19. Trick question! The answer is none—Mousesack is real. I’m not brave enough to try to beat The Witcher at its own game. Could any of us mere amateurs come up with a wizard name better than “Stregobor”?

20. Geralt and his various quests-for-profit take up most of The Witcher’s plot, but the show throws in a few extra protagonists for good measure: Yennefer, a quarter-elf peasant with a physical deformity who discovers she’s a powerful witch, and Ciri, a princess left to fend for herself after her family is slaughtered. Yennefer is Geralt’s love interest, Ciri his ward/surrogate daughter. But who needs emotional stakes The Witcher isn’t really up to crafting when a straightforward procedural would be way more fun? What’s wrong with dragon eggs and genie bottles?

21. Yennefer’s mentor tells her that magic is just “controlled chaos.” Can Littlefinger sue?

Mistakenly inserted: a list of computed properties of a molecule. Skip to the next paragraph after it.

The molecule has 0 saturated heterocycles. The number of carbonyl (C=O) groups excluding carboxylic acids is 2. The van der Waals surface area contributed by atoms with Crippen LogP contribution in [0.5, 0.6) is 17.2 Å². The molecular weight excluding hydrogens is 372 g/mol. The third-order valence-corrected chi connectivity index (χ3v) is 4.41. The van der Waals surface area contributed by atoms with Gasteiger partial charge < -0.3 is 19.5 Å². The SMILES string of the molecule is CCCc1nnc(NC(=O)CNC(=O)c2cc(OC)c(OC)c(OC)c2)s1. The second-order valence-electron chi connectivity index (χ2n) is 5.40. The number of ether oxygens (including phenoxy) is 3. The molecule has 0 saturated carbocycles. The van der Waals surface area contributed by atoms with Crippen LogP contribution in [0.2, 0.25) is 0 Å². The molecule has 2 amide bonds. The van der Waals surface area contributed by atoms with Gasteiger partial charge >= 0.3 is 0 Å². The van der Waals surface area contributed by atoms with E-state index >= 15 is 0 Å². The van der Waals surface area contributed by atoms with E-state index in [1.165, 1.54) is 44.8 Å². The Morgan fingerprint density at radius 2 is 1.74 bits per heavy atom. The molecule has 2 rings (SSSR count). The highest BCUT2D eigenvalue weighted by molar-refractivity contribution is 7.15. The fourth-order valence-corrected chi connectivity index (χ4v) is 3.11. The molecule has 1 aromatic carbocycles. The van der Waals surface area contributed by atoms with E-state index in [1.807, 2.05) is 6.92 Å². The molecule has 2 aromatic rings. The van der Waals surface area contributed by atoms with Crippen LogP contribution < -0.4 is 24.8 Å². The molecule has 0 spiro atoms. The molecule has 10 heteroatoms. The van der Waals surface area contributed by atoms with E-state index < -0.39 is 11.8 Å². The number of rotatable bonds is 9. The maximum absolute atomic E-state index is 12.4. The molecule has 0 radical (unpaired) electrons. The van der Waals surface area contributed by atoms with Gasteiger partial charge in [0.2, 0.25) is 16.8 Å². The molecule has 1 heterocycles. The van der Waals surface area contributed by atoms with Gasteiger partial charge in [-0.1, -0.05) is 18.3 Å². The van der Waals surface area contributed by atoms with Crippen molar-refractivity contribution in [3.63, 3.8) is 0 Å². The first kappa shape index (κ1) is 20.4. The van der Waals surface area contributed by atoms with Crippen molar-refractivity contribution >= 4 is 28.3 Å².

22. When some of Yennefer’s classmates at the witch academy—just don’t call it Hogwarts—fail to measure up, they turn into eels before Yennefer sweeps them into a pool. What do eels have to do with witchcraft?

23. Pretty much as soon as Yennefer is able, she uses her powers to become more conventionally attractive, which is both deeply relatable and kind of a bummer. Didn’t some other fantasy show do pretty well with a hero forced to navigate a harsh, unforgiving world with a physical disability?

24. When Geralt and Yennefer (the hot version, naturally) finally meet, she’s in the middle of hosting an orgy—but it doesn’t look like anyone’s enjoying it. In the world of The Witcher, are orgies a bad thing?

25. Once Yennefer has glowed up, The Witcher needs to give her some other form of gender-based inner conflict, so she develops an all-consuming and inexplicable need to have a baby. Can murderous spell-casters have it all?!

26. In all seriousness: Is it possible to let female characters just be people and not pining, incomplete mothers-to-be?

27. As the show goes on, it becomes clear that The Witcher’s three main stories take place across three different timelines, which occasionally but don’t always intersect. Is this narrative contortion necessary, or is it just a way for The Witcher to seem more complex than it really is?